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Article ID: 572992

Chance of Surviving “Shockable” Cardiac Arrests When Bystanders Use an Automated External Defibrillator Are Excellent in Big, Public Venues

Johns Hopkins Medicine

A study of more than 14,000 men and women whose hearts stopped suddenly suggests that the chances of survival are very high if such cardiac arrests are witnessed in large public venues, including airports, sports arenas or malls. The reasons, researchers say, are that almost four out of five such cases appear to be due to a survivable type of heart rhythm disruption and that big places with lots of people are more likely to have an automated external defibrillator, or AED device, handy, along with those who can apply it as well as CPR.

Released:
2-Feb-2011 8:00 AM EST

Article ID: 572913

Scientists Convert Skin Cells to Beating Heart Cells

Scripps Research Institute

Breakthrough discovery offers hope for new therapies for range of diseases.

Released:
31-Jan-2011 8:00 AM EST

Article ID: 572817

Food-Borne Bacteria Causes Potentially Fatal Heart Infection

University of Illinois at Chicago

Researchers at the University of Illinois at Chicago College of Medicine have found that particular strains of a food-borne bacteria are able to invade the heart, leading to serious and difficult to treat heart infections. Their study is available online in the Journal of Medical Microbiology.

Released:
26-Jan-2011 1:45 PM EST

Article ID: 572658

New Study Evaluates Replacing Heart Valve Through Tiny Puncture Hole

Houston Methodist

Physicians will replace diseased cardiac valves through a single, tiny puncture hole in the patient's groin, as part of a research study.

Released:
24-Jan-2011 7:00 AM EST
  • Embargo expired:
    21-Jan-2011 12:00 PM EST

Article ID: 572516

HEPA Filters Reduce Cardiovascular Health Risks Associated with Air Pollution

American Thoracic Society (ATS)

Using inexpensive air filters may help reduce cardiovascular disease risk that results from exposure to air pollution, according to researchers from Canada, who studied healthy adultsliving in a small community in British Columbia where wood burning stoves are the main sources of pollution. The researchers found that high efficiency particle air (HEPA)filters reduced the amount of airborne particulate matter, resulting in improved blood vessel health and reductions in blood markers that are associated with an increased risk of cardiovascular disease.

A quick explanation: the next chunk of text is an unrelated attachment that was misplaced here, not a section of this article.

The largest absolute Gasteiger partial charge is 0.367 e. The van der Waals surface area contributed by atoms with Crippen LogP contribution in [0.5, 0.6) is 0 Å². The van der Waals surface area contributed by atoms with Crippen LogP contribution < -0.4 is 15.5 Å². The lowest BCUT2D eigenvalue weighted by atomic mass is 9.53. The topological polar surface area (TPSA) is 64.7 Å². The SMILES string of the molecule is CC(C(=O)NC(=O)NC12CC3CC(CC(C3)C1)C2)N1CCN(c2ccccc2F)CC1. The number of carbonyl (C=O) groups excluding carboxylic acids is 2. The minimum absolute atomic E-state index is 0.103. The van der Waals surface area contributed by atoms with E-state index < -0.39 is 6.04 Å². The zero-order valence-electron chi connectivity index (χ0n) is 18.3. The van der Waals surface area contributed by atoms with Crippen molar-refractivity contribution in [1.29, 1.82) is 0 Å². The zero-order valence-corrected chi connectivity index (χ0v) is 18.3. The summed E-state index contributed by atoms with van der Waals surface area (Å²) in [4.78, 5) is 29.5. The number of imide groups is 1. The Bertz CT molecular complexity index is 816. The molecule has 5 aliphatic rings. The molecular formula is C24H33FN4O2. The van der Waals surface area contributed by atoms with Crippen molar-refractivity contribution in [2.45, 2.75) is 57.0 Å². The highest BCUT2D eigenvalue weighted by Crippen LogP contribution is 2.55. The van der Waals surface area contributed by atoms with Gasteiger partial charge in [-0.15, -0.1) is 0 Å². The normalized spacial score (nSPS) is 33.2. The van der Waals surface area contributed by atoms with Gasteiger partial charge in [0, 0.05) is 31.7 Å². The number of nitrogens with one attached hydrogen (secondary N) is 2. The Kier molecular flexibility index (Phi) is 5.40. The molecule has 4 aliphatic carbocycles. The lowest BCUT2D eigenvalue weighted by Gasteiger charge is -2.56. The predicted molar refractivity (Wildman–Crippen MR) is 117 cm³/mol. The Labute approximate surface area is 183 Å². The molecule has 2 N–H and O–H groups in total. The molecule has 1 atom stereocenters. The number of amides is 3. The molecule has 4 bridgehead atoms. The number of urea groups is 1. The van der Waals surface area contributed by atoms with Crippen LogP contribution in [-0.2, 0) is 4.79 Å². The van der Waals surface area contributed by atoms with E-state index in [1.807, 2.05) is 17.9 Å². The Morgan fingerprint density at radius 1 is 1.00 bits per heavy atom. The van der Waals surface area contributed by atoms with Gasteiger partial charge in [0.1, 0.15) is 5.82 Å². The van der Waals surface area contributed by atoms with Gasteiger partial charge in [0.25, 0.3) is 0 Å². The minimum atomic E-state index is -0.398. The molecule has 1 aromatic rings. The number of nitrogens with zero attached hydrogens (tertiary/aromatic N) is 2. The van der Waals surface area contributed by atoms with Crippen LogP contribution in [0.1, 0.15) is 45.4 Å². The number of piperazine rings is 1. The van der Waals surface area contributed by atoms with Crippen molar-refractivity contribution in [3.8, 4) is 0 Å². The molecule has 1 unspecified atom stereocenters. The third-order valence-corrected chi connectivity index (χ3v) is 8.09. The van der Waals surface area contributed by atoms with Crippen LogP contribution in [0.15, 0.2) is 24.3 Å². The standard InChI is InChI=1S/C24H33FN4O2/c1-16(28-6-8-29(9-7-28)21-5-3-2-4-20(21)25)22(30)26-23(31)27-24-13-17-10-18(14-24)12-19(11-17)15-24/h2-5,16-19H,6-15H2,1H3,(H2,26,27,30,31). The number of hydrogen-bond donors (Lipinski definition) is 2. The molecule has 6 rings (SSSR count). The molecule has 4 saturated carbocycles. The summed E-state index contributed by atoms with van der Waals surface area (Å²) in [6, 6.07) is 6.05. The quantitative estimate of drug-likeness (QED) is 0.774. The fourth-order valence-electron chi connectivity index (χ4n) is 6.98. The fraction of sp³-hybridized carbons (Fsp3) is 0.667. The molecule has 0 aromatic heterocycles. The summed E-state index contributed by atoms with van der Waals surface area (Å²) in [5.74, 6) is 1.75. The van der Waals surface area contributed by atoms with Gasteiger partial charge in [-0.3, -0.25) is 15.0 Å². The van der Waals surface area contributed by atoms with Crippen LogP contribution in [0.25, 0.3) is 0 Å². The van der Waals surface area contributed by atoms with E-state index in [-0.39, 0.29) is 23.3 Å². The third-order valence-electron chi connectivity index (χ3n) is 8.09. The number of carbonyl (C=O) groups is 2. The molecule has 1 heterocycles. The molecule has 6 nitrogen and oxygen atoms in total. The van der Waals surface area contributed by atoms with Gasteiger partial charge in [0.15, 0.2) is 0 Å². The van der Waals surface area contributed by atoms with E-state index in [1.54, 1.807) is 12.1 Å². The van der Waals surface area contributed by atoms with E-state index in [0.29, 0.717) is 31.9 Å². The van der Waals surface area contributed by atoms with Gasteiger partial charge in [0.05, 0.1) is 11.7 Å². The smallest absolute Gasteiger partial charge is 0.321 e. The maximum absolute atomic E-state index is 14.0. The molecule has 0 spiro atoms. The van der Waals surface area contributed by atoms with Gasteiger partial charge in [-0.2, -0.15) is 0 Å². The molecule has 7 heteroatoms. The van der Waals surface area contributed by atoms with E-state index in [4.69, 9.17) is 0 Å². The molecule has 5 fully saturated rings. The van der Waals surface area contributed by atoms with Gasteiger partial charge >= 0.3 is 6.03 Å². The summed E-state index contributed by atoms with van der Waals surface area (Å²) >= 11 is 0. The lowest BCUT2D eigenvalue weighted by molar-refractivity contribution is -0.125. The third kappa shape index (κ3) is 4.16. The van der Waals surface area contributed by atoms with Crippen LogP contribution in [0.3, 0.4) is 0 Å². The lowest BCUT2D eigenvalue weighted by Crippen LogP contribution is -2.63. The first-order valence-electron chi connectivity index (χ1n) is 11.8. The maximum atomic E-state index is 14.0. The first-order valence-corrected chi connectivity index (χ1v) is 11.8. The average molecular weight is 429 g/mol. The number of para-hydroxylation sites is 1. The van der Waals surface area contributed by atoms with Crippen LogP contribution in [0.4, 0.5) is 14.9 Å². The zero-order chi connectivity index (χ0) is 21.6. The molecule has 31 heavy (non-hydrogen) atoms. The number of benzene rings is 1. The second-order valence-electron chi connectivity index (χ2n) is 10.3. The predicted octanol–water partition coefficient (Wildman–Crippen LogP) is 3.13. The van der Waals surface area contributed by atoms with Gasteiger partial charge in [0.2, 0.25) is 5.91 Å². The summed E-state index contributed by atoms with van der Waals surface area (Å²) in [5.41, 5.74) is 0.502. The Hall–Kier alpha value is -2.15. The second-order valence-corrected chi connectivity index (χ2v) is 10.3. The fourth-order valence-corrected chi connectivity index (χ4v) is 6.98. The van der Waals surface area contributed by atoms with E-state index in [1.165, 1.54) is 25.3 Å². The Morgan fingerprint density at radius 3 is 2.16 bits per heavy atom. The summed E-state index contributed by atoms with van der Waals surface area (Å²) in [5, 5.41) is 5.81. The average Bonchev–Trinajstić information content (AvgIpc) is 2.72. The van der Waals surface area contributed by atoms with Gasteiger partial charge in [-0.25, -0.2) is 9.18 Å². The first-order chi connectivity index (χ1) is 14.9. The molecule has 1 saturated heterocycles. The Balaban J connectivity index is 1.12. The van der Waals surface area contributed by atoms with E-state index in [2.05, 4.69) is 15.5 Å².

Released:
18-Jan-2011 10:15 AM EST

Article ID: 572638

Acute Coronary Syndrome Carries High Costs for Employers

Journal of Occupational and Environmental Medicine

Employees with myocardial infarction (heart attack) and other types of acute coronary syndrome (ACS) are a major source of direct and indirect health costs, reports a study in the January Journal of Occupational and Environmental Medicine, official publication of the American College of Occupational and Environmental Medicine (ACOEM).

Released:
20-Jan-2011 2:00 PM EST
  • Embargo expired:
    19-Jan-2011 4:00 PM EST

Article ID: 572352

Stroke Rate Rises for Patients with HIV Infection

University of California San Diego Health

While the overall hospitalization rate for stroke has declined in recent years, the numbers have jumped dramatically for patients infected with human immunodeficiency virus (HIV), suggesting they may be up to three times more likely to suffer a stroke than people uninfected by the virus that causes AIDS.

Released:
11-Jan-2011 1:15 PM EST
  • Embargo expired:
    18-Jan-2011 7:00 PM EST

Article ID: 572492

Mechanical Versus Manual CPR—Too Close to Call

Health Behavior News Service

A systematic review comparing mechanical to manual chest compressions has failed to demonstrate that one is superior to the other.

Released:
17-Jan-2011 8:00 AM EST
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  • Embargo expired:
    17-Jan-2011 3:00 PM EST

Article ID: 572491

Kidney Gene Implicated in Increased Heart Failure Risk

Washington University in St. Louis

Scientists have identified the first DNA sequence variant common in the population that is not only associated with an increased risk of heart failure, but appears to play a role in causing it. The variant, a change in a single letter of the DNA sequence, impairs channels that control kidney function.

Released:
14-Jan-2011 4:55 PM EST

Showing results 29812990 of 3320

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